The fall of Syria’s government is “only a matter of time,” Turkey’s foreign minister said on Wednesday, according to the Turkish daily Hurriyet.
Foreign Minister Ahmet Davutoglu called on other countries to help make the prospective transition period as brief as possible, the report said.
“It is clear that if a regime loses legitimacy and fights against its own people, that regime will lose that fight,” Davutoglu said at a press conference after meeting with his Finnish counterpart, Erkki Tuomioja, in Helsinki.
“As to timing: now we can be surer than before... it is only a matter of time. But it is up to the international community how to make the transition as fast as possible... in order to prevent further disasters,” he added.
Davutoglu said he was not in favor of international military intervention in the Syrian conflict, echoing the views of Tuomioja, who said he did not think such a move was “on the table at all.”
On Tuesday, Davutoglu called on Syria's longtime ally Iran to "send a clear message" to Syria's embattled regime to stop the violence against its own people.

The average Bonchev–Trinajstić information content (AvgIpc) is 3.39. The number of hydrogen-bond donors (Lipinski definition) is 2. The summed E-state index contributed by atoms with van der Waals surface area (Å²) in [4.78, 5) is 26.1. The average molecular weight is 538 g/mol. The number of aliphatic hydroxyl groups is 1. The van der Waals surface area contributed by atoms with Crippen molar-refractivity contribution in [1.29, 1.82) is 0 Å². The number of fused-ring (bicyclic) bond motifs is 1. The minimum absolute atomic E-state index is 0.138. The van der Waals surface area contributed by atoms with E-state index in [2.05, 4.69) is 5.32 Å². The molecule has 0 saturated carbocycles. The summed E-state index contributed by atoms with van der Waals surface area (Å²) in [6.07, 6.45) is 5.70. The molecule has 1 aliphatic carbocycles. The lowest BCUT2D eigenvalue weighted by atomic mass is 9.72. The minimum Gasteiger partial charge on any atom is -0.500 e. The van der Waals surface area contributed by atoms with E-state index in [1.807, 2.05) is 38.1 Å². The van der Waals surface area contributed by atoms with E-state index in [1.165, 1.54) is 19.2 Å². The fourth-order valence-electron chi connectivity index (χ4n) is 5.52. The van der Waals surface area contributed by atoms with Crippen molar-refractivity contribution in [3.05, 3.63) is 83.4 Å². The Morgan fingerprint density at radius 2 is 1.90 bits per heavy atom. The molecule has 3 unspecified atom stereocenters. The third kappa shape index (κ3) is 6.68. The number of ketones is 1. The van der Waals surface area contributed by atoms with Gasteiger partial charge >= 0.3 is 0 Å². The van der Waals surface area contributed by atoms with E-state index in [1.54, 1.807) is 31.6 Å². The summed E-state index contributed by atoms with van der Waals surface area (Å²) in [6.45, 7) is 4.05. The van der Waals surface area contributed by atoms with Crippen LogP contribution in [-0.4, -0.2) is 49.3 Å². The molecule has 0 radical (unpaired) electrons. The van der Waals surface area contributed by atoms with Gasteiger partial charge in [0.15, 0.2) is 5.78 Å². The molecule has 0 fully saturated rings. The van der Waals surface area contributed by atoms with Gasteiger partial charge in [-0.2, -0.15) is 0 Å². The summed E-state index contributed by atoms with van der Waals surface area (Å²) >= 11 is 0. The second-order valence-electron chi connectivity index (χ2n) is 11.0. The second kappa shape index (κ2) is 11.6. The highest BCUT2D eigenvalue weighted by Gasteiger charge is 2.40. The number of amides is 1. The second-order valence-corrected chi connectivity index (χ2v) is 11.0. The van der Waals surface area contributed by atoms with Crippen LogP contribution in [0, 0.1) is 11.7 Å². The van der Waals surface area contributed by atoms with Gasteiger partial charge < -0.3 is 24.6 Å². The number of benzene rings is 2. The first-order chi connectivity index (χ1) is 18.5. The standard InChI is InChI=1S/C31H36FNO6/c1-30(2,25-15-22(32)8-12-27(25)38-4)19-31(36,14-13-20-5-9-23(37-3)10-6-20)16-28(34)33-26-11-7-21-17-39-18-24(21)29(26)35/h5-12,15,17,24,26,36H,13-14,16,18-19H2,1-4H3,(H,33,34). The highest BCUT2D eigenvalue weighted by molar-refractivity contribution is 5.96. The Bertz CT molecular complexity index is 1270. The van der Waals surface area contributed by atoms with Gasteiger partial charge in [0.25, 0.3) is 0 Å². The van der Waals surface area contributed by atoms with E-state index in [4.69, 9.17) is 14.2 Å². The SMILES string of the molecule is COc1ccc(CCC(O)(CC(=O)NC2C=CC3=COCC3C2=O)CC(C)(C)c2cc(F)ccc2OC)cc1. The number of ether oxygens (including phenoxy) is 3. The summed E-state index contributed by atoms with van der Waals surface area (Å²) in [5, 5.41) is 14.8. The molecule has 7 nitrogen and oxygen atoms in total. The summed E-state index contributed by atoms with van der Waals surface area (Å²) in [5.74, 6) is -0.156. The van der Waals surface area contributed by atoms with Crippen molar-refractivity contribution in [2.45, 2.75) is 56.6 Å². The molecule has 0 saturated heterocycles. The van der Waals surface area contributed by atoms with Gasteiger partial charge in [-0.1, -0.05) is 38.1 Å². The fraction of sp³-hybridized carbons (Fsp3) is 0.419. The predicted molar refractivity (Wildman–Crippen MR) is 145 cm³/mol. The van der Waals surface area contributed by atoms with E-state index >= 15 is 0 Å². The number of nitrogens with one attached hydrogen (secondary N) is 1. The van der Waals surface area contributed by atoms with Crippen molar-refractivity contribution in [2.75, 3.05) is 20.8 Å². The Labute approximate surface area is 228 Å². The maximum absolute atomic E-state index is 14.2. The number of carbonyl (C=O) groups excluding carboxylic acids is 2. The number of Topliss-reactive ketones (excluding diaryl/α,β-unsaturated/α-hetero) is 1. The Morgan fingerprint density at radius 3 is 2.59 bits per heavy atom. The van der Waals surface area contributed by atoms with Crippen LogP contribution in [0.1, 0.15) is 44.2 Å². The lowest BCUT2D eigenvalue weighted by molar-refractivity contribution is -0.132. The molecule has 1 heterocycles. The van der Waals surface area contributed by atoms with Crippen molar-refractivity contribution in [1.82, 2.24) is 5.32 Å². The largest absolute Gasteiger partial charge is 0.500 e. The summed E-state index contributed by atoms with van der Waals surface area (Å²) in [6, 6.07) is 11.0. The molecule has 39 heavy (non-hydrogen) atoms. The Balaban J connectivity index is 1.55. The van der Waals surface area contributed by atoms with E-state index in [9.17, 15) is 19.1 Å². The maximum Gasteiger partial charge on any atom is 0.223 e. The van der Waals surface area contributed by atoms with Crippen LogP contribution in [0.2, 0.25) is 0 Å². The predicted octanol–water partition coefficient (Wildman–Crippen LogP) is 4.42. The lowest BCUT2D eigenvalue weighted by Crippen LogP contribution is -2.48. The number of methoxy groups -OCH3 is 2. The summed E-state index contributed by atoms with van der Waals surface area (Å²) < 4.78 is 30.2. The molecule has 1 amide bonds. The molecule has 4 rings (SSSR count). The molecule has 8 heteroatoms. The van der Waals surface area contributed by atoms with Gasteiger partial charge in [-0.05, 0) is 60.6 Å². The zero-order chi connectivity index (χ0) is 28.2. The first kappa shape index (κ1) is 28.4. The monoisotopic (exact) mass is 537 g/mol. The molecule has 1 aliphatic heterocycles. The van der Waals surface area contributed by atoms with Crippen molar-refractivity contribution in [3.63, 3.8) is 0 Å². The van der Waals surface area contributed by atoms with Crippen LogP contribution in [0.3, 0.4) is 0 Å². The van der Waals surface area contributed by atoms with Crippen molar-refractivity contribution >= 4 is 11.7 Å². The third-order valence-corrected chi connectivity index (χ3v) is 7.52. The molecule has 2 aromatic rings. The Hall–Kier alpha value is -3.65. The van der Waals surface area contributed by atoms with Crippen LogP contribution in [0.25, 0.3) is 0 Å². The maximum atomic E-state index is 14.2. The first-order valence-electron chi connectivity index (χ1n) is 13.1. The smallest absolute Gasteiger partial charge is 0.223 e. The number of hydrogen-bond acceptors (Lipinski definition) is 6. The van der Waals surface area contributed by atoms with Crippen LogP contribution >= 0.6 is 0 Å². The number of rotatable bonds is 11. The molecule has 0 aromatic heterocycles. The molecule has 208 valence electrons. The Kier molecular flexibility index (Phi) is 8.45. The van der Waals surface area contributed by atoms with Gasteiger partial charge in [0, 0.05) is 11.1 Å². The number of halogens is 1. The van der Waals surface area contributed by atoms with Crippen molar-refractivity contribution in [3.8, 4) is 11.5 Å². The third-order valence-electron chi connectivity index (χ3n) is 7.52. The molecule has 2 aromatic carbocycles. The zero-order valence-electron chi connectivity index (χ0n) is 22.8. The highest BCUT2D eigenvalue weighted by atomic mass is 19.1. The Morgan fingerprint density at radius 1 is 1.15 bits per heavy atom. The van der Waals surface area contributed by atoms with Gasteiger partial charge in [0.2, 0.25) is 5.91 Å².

"Instead of criticising the (Patriot missile) system, Iran should say stop to the Syrian regime that has been continuously oppressing its own people and provoking Turkey through border violations," Davutoglu told reporters in Ankara.
"It is time to send clear messages to the Syrian regime," he added.
His comments referred to Iran's condemning a plan by Turkey to deploy U.S.-made Patriot missiles along its border with Syria. Iran's foreign minister, Ali Akbar Salehi, said on Sunday that "the deployment of Patriot missiles will achieve nothing but to provoke and result in being forced into an uncalculated action."
On Satutrday, Iran's top general issued a stern warning to Ankara over its planned hosting of the missile batteries, saying it was part of a Western plot to "create a world war."
Earlier this month, NATO agreed to deploy Patriot missiles along the border of Turkey as requested by Ankara to help it defend its territory against threats from Syria. Germany, the Netherlands and the United States have agreed to provide the missile batteries, which would come under NATO command.